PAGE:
Of further interest is that our stomachs are called āmaśaya in Sanskrit, indicating the relationship between āma and digestive capacity. Āma, or toxins, cloud our cellular intelligence, and in this case denotes the confusion created when viruses enter our bodies as our immune systems must interpret what is self and not-self. Viruses, in contrast to bacteria, require host cells to reproduce, and their entry acts as a signal for “sorting” to rapidly occur lest the virus overtake us and decimate the host organism completely. This is no small task, and no wonder that we feel tired when we consider the immensity of such an undertaking in a body comprised of trillions of cells!
Dry cough and difficulty breathing
Known as khās and śvās respectively, cough and difficulty breathing are the most feared aspects of this virus. To understand what is happening doṣically, let us recall that kapha is comprised of earth and water, and has the following guṇas.
Snigdha- oiliness, unctuousness
Why is understanding the guṇas so important? Identifying the guṇas at play allows us to employ opposite qualities to bring about relief of symptomatology. Difficulty breathing is caused by blockage of the lungs by heavy, cold, and oiliness that may become hard or heavy. This blocks our airways and thus vāta doṣa, so we look to medicines or auṣadhi that have the opposite qualities to create balance much like we use hot mixed with cold to create warm. Classically this means we employ herbs that have hot (uṣṇa), sharp (tīkṣṇa), and penetrating qualities as well as those that support correct movement of vāta doṣa. Further examination reveals this pathology is primarily located in urdhva sthāna, or the upper portions of the body, and this information may be used to refine modes of administration of medicines. It is also important to understand that the stomach and lungs are primary sthānas or sites of kapha doṣa.
The number of remedies that can be used in such treatment are vast and limited primarily by accessibility. Common herbs that may be suitable to support kapha blocking vāta in the lungs may include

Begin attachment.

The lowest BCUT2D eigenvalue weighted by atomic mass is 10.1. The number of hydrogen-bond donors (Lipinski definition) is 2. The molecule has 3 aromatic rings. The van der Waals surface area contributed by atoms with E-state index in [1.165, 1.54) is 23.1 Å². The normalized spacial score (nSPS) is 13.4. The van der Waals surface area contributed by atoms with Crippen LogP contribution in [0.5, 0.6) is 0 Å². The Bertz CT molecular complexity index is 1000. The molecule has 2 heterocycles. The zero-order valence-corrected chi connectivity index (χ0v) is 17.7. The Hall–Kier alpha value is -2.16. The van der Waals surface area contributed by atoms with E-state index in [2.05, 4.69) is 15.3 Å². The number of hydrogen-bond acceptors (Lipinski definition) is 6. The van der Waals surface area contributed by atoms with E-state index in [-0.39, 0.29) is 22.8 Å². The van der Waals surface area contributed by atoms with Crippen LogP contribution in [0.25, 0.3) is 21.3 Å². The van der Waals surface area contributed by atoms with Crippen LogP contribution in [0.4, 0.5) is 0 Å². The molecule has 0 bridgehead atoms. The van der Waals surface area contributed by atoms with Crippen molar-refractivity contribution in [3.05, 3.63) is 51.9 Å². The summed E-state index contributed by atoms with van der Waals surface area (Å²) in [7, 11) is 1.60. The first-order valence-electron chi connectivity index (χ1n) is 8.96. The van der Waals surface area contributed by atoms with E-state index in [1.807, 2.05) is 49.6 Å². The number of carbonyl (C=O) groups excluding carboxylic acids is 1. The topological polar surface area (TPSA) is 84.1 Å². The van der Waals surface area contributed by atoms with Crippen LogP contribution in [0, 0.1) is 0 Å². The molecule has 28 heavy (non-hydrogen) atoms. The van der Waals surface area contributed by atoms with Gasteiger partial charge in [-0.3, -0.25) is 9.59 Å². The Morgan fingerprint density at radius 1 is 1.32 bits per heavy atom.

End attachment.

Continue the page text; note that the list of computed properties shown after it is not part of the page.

Sitopalādī is a traditional preparation containing a number of the aforementioned herbs and has an affinity for the respiratory tract thus making it a good choice under the guidance of a qualified Vaidya or practitioner of Āyurveda.
This list is by no means exhaustive but is meant to give you an understanding of the principles employed in treatment of such conditions.
The pathology of SARS-COV2 produces kapha symptoms in kapha sites of the body, and springtime may be a kapha season depending on the deśa, or climate, in which one resides. Thus it behooves one to follow a kapha pacifying diet and lifestyle during this time. Āyurveda teaches us that our daily routines must shift according to climate and prakṛti, so simple steps to be taken may include
Cooking all food lightly
Favoring soupy, well spiced, easy to digest foods
Avoidance of wheat, dairy products, and cold foods
Prāṇāyāma practices of bhastrika and kapālabhātī
Teas such as tulsi, ginger, and lemon honey
It's also good practice to AVOID foods with sticky and heavy quality if you are worried about your lung health as eating stick and heavy foods exacerbates those conditions in the body.
However these measures should not be construed as a substitute for a healthy lifestyle which promotes healthy ojas and immunity year round. Viruses will continue to circulate across borders as long as the human race continues to move about, and vaccines are but a symptomatic treatment. Sanskrit literature teaches us it is best to arm yourself with habits that promote strength and vibrancy daily, undergo seasonal cleansing therapies such as pañcakarma, and surround yourself with beings of high vibration such as found in the presence of a Sadguru.
“As the bees collect honey from the fruits and flowers, ojas is similarly collected in the body by the actions, qualities, habits, and diet of the human being.” Ca:SU 17:76
Please note this article is not intended to diagnose, cure, or treat any disease. If you are having a medical emergency please call your doctor or dial 911.
Yasmine Belkaid, Timothy Hand
Cell. Author manuscript; available in PMC 2015 Mar 27.
Published in final edited form as: Cell. 2014 Mar 27; 157(1): 121–141. doi: 10.1016/j.cell.2014.03.011
Copyright 2020 Sarah Otto-Combs